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Int J Colorectal Dis. 2016 May;31(5):951-960. doi: 10.1007/s00384-016-2509-6. Epub 2016 Jan 30.

To drain or not to drain in colorectal anastomosis: a meta-analysis.

Author information

1
Department of Gastrointestinal Surgery, The First Affiliated Hospital of Zhengzhou University, No. 1 East Jianshe Road, Erqi District, Zhengzhou, 450052, Henan Province, China.
2
Department of Gastrointestinal Surgery, The First Affiliated Hospital of Zhengzhou University, No. 1 East Jianshe Road, Erqi District, Zhengzhou, 450052, Henan Province, China. doctorzhaochunlin@126.com.
3
Centre for Eye Research Australia, University of Melbourne, Royal Victorian Eye and Ear Hospital, Melbourne, Australia.
4
Department of Cardiovascular Internal Medicine, The First Affiliated Hospital of Zhengzhou University, No. 1 East Jianshe Road, Erqi District, Zhengzhou, 450052, Henan Province, China.

Abstract

BACKGROUND:

Currently, many surgeons place a prophylactic drain in the abdominal or pelvic cavity after colorectal anastomosis as a conventional treatment. However, some trials have demonstrated that this procedure may not be beneficial to the patients.

OBJECTIVE:

To determine whether prophylactic placement of a drain in colorectal anastomosis can reduce postoperative complications.

METHODS:

We systematically searched all the electronic databases for randomized controlled trials (RCTs) that compared routine use of drainage to non-drainage regimes after colorectal anastomosis, using the terms "colorectal" or "colon/colonic" or "rectum/rectal" and "anastomo*" and "drain or drainage." Reference lists of relevant articles, conference proceedings, and ongoing trial databases were also screened. Primary outcome measures were clinical and radiological anastomotic leakage. Secondary outcome measures included mortality, wound infection, re-operation, and respiratory complications. We assessed the eligible studies for risk of bias using the Cochrane Risk of Bias Tool. Two authors independently extracted data.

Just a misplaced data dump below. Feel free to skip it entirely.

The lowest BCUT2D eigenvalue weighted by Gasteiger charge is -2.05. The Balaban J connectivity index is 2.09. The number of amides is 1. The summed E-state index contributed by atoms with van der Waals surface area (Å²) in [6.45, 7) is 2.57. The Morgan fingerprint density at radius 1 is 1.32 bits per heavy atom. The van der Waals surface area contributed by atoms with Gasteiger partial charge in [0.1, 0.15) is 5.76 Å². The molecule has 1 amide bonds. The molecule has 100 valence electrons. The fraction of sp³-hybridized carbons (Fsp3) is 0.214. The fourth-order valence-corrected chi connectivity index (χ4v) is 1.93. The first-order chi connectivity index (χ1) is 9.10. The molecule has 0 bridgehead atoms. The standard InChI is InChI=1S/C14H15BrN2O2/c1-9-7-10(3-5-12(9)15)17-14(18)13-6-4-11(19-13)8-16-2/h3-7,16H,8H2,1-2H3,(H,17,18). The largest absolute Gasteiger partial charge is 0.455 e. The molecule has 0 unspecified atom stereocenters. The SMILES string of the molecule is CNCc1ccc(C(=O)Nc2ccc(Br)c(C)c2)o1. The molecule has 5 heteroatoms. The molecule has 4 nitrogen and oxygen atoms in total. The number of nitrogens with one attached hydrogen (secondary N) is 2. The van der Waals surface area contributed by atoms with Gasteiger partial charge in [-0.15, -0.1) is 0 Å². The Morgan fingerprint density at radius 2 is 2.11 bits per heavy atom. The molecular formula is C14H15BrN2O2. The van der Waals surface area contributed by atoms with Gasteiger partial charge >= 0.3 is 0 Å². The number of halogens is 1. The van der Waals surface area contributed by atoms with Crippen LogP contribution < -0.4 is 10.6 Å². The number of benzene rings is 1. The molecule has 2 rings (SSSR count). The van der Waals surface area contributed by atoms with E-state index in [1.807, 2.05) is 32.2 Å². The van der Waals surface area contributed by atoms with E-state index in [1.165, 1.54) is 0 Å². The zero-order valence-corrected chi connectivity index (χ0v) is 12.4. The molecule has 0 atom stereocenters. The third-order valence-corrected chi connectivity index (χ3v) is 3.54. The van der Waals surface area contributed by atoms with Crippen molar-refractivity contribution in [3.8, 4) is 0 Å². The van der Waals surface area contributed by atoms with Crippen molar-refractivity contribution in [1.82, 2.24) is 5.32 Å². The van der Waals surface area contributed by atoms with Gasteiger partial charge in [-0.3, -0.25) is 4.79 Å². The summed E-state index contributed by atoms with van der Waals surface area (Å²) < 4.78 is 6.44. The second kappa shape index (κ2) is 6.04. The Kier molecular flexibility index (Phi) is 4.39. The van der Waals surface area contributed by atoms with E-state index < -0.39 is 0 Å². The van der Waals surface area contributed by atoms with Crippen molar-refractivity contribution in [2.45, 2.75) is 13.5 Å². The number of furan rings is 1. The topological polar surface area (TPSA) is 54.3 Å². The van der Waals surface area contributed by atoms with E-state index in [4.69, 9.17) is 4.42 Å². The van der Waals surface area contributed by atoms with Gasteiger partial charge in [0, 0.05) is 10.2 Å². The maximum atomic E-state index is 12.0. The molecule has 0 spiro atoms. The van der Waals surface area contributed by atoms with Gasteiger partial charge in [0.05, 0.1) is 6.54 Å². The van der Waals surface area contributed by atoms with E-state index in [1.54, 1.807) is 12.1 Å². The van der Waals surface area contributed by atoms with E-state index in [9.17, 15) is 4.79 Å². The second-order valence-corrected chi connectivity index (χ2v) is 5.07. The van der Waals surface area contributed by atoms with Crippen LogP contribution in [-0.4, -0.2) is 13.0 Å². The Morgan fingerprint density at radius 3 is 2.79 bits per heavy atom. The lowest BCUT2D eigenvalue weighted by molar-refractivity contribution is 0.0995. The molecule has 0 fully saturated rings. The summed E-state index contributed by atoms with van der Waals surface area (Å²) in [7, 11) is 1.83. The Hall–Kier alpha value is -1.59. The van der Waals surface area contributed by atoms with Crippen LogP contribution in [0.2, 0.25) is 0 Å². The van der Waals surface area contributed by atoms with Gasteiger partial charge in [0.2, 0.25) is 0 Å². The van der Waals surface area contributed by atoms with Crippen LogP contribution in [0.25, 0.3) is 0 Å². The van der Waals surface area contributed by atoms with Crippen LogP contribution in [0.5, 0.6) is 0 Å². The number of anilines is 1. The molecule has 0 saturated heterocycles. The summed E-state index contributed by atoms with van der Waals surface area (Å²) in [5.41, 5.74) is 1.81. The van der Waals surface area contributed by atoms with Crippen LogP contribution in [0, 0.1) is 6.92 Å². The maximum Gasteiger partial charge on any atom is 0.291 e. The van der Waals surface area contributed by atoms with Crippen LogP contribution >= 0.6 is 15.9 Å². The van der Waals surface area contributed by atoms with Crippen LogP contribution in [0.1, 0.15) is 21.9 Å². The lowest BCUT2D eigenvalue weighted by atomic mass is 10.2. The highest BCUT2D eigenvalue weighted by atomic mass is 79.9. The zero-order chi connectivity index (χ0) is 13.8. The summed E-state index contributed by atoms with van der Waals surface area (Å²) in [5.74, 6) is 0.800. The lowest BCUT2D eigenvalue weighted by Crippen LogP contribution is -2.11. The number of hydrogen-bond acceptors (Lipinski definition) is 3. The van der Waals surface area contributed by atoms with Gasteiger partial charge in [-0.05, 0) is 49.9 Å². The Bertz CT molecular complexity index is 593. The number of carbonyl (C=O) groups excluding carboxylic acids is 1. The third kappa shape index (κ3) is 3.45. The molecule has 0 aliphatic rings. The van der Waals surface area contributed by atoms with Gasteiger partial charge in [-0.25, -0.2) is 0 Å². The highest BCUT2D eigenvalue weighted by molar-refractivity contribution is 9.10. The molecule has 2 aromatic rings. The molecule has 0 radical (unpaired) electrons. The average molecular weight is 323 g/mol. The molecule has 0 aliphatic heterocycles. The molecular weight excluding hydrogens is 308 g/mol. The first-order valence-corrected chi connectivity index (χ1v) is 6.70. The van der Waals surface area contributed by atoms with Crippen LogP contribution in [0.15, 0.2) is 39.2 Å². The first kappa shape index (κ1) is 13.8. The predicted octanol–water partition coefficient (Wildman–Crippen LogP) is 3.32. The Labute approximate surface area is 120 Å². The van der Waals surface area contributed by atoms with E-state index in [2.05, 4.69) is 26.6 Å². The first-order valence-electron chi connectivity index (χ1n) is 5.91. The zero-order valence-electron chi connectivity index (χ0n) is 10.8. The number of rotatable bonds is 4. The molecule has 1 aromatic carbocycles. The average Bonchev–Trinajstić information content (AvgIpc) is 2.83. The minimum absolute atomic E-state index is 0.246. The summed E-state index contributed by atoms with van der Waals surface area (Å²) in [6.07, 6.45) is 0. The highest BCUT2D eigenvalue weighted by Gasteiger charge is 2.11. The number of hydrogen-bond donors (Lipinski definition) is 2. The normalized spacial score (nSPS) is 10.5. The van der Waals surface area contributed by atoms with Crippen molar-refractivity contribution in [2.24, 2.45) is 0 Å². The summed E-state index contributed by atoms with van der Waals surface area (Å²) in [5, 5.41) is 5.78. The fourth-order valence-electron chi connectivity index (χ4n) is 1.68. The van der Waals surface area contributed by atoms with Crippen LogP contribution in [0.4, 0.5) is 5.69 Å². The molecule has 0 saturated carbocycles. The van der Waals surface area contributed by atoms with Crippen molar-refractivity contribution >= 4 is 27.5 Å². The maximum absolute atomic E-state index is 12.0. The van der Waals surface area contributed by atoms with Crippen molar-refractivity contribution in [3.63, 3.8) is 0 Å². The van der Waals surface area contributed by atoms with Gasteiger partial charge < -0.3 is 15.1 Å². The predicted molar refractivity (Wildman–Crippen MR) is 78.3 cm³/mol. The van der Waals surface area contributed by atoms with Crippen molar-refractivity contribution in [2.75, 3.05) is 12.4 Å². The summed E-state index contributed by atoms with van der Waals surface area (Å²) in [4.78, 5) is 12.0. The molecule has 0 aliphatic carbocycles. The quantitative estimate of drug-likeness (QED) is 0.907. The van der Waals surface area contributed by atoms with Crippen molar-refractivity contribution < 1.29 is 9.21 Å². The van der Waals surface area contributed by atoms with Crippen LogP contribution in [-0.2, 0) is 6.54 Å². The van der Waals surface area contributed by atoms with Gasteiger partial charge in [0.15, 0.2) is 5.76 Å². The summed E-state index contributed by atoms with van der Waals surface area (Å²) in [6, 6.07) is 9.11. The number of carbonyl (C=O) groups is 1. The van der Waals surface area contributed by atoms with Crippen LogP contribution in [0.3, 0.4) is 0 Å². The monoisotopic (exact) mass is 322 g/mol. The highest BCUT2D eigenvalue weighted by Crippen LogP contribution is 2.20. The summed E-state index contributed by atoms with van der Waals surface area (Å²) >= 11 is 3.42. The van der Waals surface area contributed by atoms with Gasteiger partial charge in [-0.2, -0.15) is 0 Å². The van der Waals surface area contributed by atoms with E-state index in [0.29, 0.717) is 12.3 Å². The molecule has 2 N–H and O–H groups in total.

RESULTS:

Eleven RCTs were included (1803 patients in total, 939 patients in the drain group and 864 patients in the no drain group). Meta-analysis showed that there was no statistically significant differences between the drain group and the no drain group in (1) overall anastomotic leakage (relative risk (RR) = 1.14, 95 % confidence interval (CI) 0.80-1.62, P = 0.47), (2) clinical anastomotic leakage (RR = 1.39, 95 % CI 0.80-2.39, P = 0.24), (3) radiologic anastomotic leakage (RR = 0.92, 95 % CI 0.56-1.51, P = 0.74), (4) mortality (RR = 0.94, 95 % CI 0.57-1.55, P = 0.81), (5) wound infection (RR = 1.19, 95 % CI 0.84-1.69, P = 0.34), (6) re-operation (RR = 1.18, 95 % CI 0.75-1.85, P = 0.47), and (7) respiratory complications (RR = 0.82, 95 % CI 0.55-1.23, P = 0.34).

CONCLUSIONS:

Routine use of prophylactic drainage in colorectal anastomosis does not benefit in decreasing postoperative complications.

KEYWORDS:

Colorectal anastomosis; Drain; Meta-analysis; Postoperative complications

PMID:
26833470
PMCID:
PMC4834107
DOI:
10.1007/s00384-016-2509-6
[Indexed for MEDLINE]
Free PMC Article

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